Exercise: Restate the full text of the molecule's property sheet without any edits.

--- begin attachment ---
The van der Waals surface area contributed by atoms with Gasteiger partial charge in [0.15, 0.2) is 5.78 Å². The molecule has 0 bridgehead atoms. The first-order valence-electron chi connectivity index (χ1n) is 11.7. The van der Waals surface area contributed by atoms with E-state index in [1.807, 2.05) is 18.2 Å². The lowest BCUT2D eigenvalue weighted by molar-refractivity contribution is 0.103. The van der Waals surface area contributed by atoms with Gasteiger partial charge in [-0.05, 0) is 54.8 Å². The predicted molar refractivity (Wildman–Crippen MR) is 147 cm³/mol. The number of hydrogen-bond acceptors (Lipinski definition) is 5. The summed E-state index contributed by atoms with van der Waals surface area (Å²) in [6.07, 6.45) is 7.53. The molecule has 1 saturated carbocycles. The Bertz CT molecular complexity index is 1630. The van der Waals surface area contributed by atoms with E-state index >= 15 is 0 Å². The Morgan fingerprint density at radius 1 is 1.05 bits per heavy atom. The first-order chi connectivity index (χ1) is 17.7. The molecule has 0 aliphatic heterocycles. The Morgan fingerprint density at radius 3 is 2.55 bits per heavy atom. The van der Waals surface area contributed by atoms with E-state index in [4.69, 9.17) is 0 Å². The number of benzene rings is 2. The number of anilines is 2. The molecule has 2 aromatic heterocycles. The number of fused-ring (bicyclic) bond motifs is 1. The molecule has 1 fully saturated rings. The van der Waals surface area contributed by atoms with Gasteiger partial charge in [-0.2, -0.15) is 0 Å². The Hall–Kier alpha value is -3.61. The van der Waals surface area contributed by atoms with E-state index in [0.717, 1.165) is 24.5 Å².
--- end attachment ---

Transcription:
The van der Waals surface area contributed by atoms with Gasteiger partial charge in [0.15, 0.2) is 5.78 Å². The molecule has 0 bridgehead atoms. The first-order valence-electron chi connectivity index (χ1n) is 11.7. The van der Waals surface area contributed by atoms with E-state index in [1.807, 2.05) is 18.2 Å². The lowest BCUT2D eigenvalue weighted by molar-refractivity contribution is 0.103. The van der Waals surface area contributed by atoms with Gasteiger partial charge in [-0.05, 0) is 54.8 Å². The predicted molar refractivity (Wildman–Crippen MR) is 147 cm³/mol. The number of hydrogen-bond acceptors (Lipinski definition) is 5. The summed E-state index contributed by atoms with van der Waals surface area (Å²) in [6.07, 6.45) is 7.53. The molecule has 1 saturated carbocycles. The Bertz CT molecular complexity index is 1630. The van der Waals surface area contributed by atoms with E-state index >= 15 is 0 Å². The Morgan fingerprint density at radius 1 is 1.05 bits per heavy atom. The first-order chi connectivity index (χ1) is 17.7. The molecule has 0 aliphatic heterocycles. The Morgan fingerprint density at radius 3 is 2.55 bits per heavy atom. The van der Waals surface area contributed by atoms with E-state index in [4.69, 9.17) is 0 Å². The number of benzene rings is 2. The number of anilines is 2. The molecule has 2 aromatic heterocycles. The number of fused-ring (bicyclic) bond motifs is 1. The molecule has 1 fully saturated rings. The van der Waals surface area contributed by atoms with Gasteiger partial charge in [-0.2, -0.15) is 0 Å². The Hall–Kier alpha value is -3.61. The van der Waals surface area contributed by atoms with E-state index in [0.717, 1.165) is 24.5 Å².